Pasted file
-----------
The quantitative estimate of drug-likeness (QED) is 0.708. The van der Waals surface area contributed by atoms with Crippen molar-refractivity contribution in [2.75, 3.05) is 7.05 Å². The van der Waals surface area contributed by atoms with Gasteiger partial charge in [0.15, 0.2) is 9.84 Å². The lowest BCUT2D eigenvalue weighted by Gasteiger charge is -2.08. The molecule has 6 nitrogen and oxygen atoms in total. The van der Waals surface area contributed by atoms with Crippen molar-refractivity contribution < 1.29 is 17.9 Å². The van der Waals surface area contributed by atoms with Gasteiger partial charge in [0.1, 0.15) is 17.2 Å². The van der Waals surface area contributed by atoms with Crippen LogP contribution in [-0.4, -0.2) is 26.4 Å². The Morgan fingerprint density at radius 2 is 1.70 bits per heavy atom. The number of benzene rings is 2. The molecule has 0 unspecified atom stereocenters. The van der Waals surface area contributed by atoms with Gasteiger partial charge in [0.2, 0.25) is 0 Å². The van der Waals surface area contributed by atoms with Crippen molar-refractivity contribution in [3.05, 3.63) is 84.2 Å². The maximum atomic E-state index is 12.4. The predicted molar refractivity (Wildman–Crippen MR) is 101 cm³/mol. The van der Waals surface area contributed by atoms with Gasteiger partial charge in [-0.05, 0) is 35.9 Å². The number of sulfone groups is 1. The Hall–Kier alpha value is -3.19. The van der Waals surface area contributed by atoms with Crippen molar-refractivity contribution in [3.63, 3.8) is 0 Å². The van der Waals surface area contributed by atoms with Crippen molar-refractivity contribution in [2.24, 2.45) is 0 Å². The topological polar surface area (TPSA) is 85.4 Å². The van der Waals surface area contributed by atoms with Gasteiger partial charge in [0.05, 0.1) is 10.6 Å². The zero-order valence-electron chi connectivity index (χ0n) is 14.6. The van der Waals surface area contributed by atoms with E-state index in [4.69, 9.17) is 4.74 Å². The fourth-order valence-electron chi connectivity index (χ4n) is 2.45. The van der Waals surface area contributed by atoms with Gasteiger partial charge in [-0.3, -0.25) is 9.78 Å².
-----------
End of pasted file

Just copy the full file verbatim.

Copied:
The quantitative estimate of drug-likeness (QED) is 0.708. The van der Waals surface area contributed by atoms with Crippen molar-refractivity contribution in [2.75, 3.05) is 7.05 Å². The van der Waals surface area contributed by atoms with Gasteiger partial charge in [0.15, 0.2) is 9.84 Å². The lowest BCUT2D eigenvalue weighted by Gasteiger charge is -2.08. The molecule has 6 nitrogen and oxygen atoms in total. The van der Waals surface area contributed by atoms with Crippen molar-refractivity contribution < 1.29 is 17.9 Å². The van der Waals surface area contributed by atoms with Gasteiger partial charge in [0.1, 0.15) is 17.2 Å². The van der Waals surface area contributed by atoms with Crippen LogP contribution in [-0.4, -0.2) is 26.4 Å². The Morgan fingerprint density at radius 2 is 1.70 bits per heavy atom. The number of benzene rings is 2. The molecule has 0 unspecified atom stereocenters. The van der Waals surface area contributed by atoms with Gasteiger partial charge in [0.2, 0.25) is 0 Å². The van der Waals surface area contributed by atoms with Crippen molar-refractivity contribution in [3.05, 3.63) is 84.2 Å². The maximum atomic E-state index is 12.4. The predicted molar refractivity (Wildman–Crippen MR) is 101 cm³/mol. The van der Waals surface area contributed by atoms with Gasteiger partial charge in [-0.05, 0) is 35.9 Å². The number of sulfone groups is 1. The Hall–Kier alpha value is -3.19. The van der Waals surface area contributed by atoms with Crippen molar-refractivity contribution in [3.63, 3.8) is 0 Å². The van der Waals surface area contributed by atoms with Crippen molar-refractivity contribution in [2.24, 2.45) is 0 Å². The topological polar surface area (TPSA) is 85.4 Å². The van der Waals surface area contributed by atoms with Gasteiger partial charge in [0.05, 0.1) is 10.6 Å². The zero-order valence-electron chi connectivity index (χ0n) is 14.6. The van der Waals surface area contributed by atoms with E-state index in [4.69, 9.17) is 4.74 Å². The fourth-order valence-electron chi connectivity index (χ4n) is 2.45. The van der Waals surface area contributed by atoms with Gasteiger partial charge in [-0.3, -0.25) is 9.78 Å².